Aces Wild is is a game about well... the game has an opening cutscene before the title screen, explaining something about a tournament to decide who gets to use some dojo for the next few years. To help put things in perspective however, I should note that that cutscene is all the story the game has, and you can readily skip it. In fact when I first got the game, it took me quite a while to realize there was a story at all, because trying to skip the opening logos also skips the cutscene. When it takes a player several weeks to realize the game has a story, that says a lot about how important it is.
|Who are these people? Why are they fighting? Who cares!|
The ability to fly also ties into the games combat mechanics. In Aces wild you have two forms of attack. The first is rush attacks which acts as your basic combo. It's a few basic moves that end in a rapid-fire flurry of attacks, fairly straightforward though they keep you airborne and let you move around while you're not dashing. Then you have crash attacks. Crash attacks are your big, heavy hitting moves that send enemies flying and what a lot of the combat is built around. with crash attacks, you can slam enemies into each other or even parts of the environment for extra damage, the environment is even partially destructible, giving you the ability to perform crash attacks on platforms to slam them into enemies. A lot of the combat is actually based less on combos and more on positioning, crowding enemies together or moving them towards a useful part of the environment before using your crash attack to knock them around like billiards.
|Readers are encouraged to provide their own Doge caption here.|
Finally, I should note that as an old school brawler, this game is hard. The first stage or two isn't too bad, but later stages can be quit difficult and require you to really master the games mechanics. In fact I'll admit that despite the game being only seven stages long, I haven't beaten the game yet, I'm stuck at a particularly difficult section of stage 6. Fortunately, the game gives you unlimited continues and frequent checkpoints in stages so you can keep trying to clear parts you get stuck on. also while the game has no save function, there's a level select screen that lets you readily jump to any section of any stage in the game, allowing you to readily practice sections or jump back to wherever you left things last time. Also, while I couldn't try it, the game does have local multiplayer, so having a buddy join in might help.
Finally, the game has a ranking system and high scores for every level in the game, so those who like to really master their games have something to work towards.
|Every stage ends with a quick stat breakdown and final grade|
The game also has some real good sound design, attacks and collisions are backed by heavy thuds and whacks to give them that extra oomph and in the graphic effects mentioned above and you get combat that bout looks and sounds satisfying. There is however a slight drawback, mostly with the playable character Ace Wilder - Yes, really that's his name - He has a couple of "Hoo"s and "Ha"s to go with his attacks, and you're going to be hearing a lot of that. it's not overbearing, but you're likely to get tired of his constant "Hoo! Ha! Ho! Hoo! Ha! Ho! Hoo! Ha! Ho!"-ing after awhile.
The game's soundtrack meanwhile is alarmingly catchy. Songs are very upbeat and energetic, matching the frantic pace of the game quite nicely. It's chiptune, but rather than the usual NES or SNES kind of sound a lot of games go for, this sounds more like something out of maybe a mid to late 90s arcade game, which goes along with the feel the game was going for.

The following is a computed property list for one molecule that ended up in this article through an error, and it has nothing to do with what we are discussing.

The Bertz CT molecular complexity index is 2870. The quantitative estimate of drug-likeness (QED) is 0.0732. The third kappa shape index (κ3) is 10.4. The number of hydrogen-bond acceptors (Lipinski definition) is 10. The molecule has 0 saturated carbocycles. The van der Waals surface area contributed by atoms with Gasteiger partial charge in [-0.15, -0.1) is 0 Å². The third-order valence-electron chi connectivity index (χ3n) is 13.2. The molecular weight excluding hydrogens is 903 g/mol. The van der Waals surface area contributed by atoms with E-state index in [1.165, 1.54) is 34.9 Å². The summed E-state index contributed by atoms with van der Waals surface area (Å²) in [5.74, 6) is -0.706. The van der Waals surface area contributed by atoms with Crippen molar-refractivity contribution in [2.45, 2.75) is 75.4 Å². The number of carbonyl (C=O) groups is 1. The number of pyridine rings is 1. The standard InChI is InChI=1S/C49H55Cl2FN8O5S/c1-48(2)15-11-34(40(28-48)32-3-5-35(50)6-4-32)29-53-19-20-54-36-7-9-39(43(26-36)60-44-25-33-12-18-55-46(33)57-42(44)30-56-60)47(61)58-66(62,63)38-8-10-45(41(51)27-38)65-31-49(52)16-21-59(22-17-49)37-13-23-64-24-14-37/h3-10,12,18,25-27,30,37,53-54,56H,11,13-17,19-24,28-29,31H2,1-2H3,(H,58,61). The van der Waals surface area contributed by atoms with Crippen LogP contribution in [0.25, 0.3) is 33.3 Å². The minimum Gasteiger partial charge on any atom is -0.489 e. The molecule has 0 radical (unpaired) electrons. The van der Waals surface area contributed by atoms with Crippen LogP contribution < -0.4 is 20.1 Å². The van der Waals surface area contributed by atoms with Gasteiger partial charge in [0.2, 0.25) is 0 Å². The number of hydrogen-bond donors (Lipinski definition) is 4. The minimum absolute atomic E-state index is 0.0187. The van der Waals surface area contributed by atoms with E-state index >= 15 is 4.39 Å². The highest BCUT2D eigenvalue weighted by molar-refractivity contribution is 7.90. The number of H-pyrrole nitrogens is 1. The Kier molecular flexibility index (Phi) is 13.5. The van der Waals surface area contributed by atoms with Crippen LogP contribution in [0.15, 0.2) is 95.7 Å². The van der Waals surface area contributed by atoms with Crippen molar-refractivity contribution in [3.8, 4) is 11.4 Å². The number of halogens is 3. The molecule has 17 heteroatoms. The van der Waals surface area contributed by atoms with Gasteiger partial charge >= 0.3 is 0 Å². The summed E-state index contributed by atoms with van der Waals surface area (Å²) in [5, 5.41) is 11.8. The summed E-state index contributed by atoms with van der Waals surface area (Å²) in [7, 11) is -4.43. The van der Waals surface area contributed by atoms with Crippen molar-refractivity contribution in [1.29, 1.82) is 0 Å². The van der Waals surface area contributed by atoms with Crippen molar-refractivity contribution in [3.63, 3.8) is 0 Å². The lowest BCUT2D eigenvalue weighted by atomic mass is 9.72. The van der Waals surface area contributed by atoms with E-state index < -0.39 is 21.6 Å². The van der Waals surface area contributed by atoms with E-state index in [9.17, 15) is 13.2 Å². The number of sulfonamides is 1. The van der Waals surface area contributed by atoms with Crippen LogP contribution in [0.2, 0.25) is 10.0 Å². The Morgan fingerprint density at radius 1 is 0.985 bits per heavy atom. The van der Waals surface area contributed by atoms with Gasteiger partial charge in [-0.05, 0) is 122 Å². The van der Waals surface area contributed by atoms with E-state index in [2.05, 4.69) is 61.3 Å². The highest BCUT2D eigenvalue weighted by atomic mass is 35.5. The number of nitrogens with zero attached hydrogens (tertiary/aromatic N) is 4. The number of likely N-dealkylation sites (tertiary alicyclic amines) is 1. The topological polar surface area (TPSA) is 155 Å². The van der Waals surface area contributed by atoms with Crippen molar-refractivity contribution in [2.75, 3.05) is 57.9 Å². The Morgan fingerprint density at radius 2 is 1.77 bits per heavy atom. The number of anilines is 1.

|Visual effects give your attacks some impact.|
Also, the game has some weird controller issues. For starts, this is definitely a game that requires a controller, and doesn't work very will with a keyboard. But one of the weirdest is the fact that the pause and menu buttons are separate. pausing just pauses the game, and you need to press a different button to bring up the menu. There's been a couple of occasions where I've paused the game meaning to go to the menu, then opened the, closed it, then sat there wondering why the game seems to have frozen until I remembered I still need to unpause the game. both functions really should of been one button.
Finally, the game is perhaps a bit too frantic for it's own good at times. There's been times where I'm more or less buried in enemies and have no idea where I am on screen. Also the game's reliance on flying and knocking enemies around can get a bit annoying, especially since you can get tossed around like a pinball if your not careful. I'll admit it could just be I'm not the best at this game, but compared to a more typical brawler it doesn't always feel like I've got as solid a control of my character as I'd like.
Still, while I couldn't beat it and I'm not sure if I ever could, what I did experience was a lot of fun. At the very least the game delivers on it's premise. It's called Manic Brawling Action and that's exactly what it delivers. with a flying mechanic to set it apart form your typical brawler and music and graphics that give it that give it a classic brawler feel, it's defiantly worth a look. Just keep in mind that beating it will be a challenge, and there might be a bit more of a learning curve than you may be used to and have a gamepad ready.
Aces Wild: Manic Brawling Action! developed and published by Culture Attack Studio. It is available on Steam. It's homepage, which includes a demo and direct purchasing option is available here.